Raising the Bar - Hiring "Impact Players" By Bill & Chris Sitter
Article Date: 07-01-2008
Copyright(C) 2008 Associated Equipment Distributors. All Rights Reserved.
Factors to consider when hiring superstar managers.
Many dealer executives will recall the Chrysler turnaround led by CEO Lee Iacocca. This U.S. automaker was in terrible financial condition and had a reputation for questionable quality. An aggressive and very expensive recruiting effort resulted in a history-making turnaround. Of course, the new CEO's accomplishments were the result of an amazing team effort. However, the genuine impact player was Mr. Iacocca.We have all witnessed incredible turnarounds in athletics - just look at the Boston Celtics now versus the prior year. One has to credit their executive management and coaching staff when evaluating a team that went from one of basketball's worst records, in 2007, to the best record in the NBA for 2008. You might be thinking: "Fine, but what's this have to do with an AED distributor?" We're glad you "asked."For nearly 30 years, our executive search firm has had the joy of witnessing amazing turnarounds, led by true impact players, at dealerships and equipment manufacturers in North America. Let's examine three scenarios:
All progressive companies would love to have a stable full of genuine difference makers, assuming their personalities and ethics are compatible. (That's a big "if" but not a topic for this article.) In the short space available, let's examine a few factors to consider when recruiting positive-change agents:
A new service manager aggressively tackles a host of challenges, such as: poor morale, unfavorable customer service ratings, large work in process (WIP) statistics and lousy profit numbers. He carefully builds a core team of doers, works tirelessly at establishing customer relationships, digs into daily workflow issues, enhances interdepartmental communications and ultimately leads the service team to excellence.
A sales manager displays the courage and vision to attract a new breed of aggressive sales reps with modern skills. Results are monitored and corrective action (training and development) plans are used to help close many more profitable deals. And a career path is provided to move capable salespeople into regional, area or even division sales leadership roles.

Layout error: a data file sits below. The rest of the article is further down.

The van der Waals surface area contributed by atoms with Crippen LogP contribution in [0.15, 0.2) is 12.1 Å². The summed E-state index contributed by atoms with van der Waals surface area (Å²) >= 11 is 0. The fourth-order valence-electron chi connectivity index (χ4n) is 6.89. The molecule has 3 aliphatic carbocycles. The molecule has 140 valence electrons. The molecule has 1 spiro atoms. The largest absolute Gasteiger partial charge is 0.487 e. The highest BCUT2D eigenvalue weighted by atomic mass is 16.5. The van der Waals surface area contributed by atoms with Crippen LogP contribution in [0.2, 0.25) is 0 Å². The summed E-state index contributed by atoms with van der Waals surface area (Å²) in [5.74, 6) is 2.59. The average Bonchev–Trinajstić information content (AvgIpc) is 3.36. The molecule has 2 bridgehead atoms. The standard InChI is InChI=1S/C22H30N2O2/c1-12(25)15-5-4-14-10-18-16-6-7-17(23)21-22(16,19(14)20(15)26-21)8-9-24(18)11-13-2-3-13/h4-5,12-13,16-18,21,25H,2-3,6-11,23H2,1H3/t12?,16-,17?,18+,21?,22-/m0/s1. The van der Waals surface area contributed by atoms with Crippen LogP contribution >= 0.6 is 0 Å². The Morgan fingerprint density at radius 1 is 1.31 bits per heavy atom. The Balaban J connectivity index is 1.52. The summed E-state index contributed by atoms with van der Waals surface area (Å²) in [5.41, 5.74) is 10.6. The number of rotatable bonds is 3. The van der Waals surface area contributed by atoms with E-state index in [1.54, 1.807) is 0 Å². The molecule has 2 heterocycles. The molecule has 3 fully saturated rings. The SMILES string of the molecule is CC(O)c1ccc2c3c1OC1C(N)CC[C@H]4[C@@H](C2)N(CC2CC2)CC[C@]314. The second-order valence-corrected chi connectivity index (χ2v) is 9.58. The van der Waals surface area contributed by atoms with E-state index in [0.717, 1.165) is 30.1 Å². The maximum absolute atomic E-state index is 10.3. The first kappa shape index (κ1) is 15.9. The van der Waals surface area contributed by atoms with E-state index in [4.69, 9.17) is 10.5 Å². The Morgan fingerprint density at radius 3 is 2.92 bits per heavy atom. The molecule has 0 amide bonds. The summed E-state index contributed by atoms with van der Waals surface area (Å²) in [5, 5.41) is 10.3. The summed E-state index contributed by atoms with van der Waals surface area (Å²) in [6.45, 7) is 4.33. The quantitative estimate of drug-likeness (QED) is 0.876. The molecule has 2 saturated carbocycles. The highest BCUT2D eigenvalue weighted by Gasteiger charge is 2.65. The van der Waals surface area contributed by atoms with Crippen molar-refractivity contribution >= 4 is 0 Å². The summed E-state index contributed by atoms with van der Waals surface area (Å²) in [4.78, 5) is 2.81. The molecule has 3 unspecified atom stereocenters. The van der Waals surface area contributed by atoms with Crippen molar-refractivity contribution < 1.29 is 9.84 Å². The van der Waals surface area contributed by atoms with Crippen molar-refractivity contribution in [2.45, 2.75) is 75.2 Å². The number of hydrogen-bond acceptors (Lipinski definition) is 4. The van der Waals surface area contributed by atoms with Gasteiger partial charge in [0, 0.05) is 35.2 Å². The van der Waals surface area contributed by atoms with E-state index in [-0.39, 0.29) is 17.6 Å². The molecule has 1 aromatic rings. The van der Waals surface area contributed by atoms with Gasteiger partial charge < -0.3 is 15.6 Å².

A dealer president steps up to share her vision for growth and is not afraid to consistently recruit people who may have superior talent coupled with cutting edge skill sets.
There is much more to consider when one prepares to hire an industry superstar. We could spend a lot of time just on: the importance of every new leader's ability to build and foster a strong team-based organization, issues of character and ethics, and the ability of this leader (and his/her family) to "fit" into the company and to be happy living in the area. So, the bottom line is that you have a lot to consider when setting out to recruit an industry superstar. Take your time, involve those you trust, consider your vision, goals and succession planning - and count the cost versus expected results.
Position specifications must include all desired skills and verifiable experience and accomplishments. Do not just use the old job description from your files that was used to hire for this role 10 or 20 years ago. If you really want change then spell it out in your new position spec. Make your hiring target clear and then aim for the bull's-eye.
Succession considerations - if you're building bench strength for your dealership, then interview for the immediate job opening while considering if he/she is promotable, and probe to determine if the candidate's career goals are in line with your plans.
Explain challenges this potential leader will face and ask them to provide appropriate action plans to solve problems. A written response, within a week of your interview, may prove very insightful.
Compensation could be a serious issue. If you develop a spec for a Lexus, don't fool yourself into expecting to pay the price of a KIA. Let us hasten to add that we're not proposing a "no holds-barred talent bidding war." Be realistic in assessing a compensation package in relation to the position spec's requirements and your expectations. Establish a salary range, with considerable variance based on experience and candidate ratings. Consider creative incentives, both short and longer term, tied to this person's objectives and the company's goals. For senior level hires, various forms of equity or phantom stock plans may be appropriate, and this just may be the final piece that helps you complete the hire.
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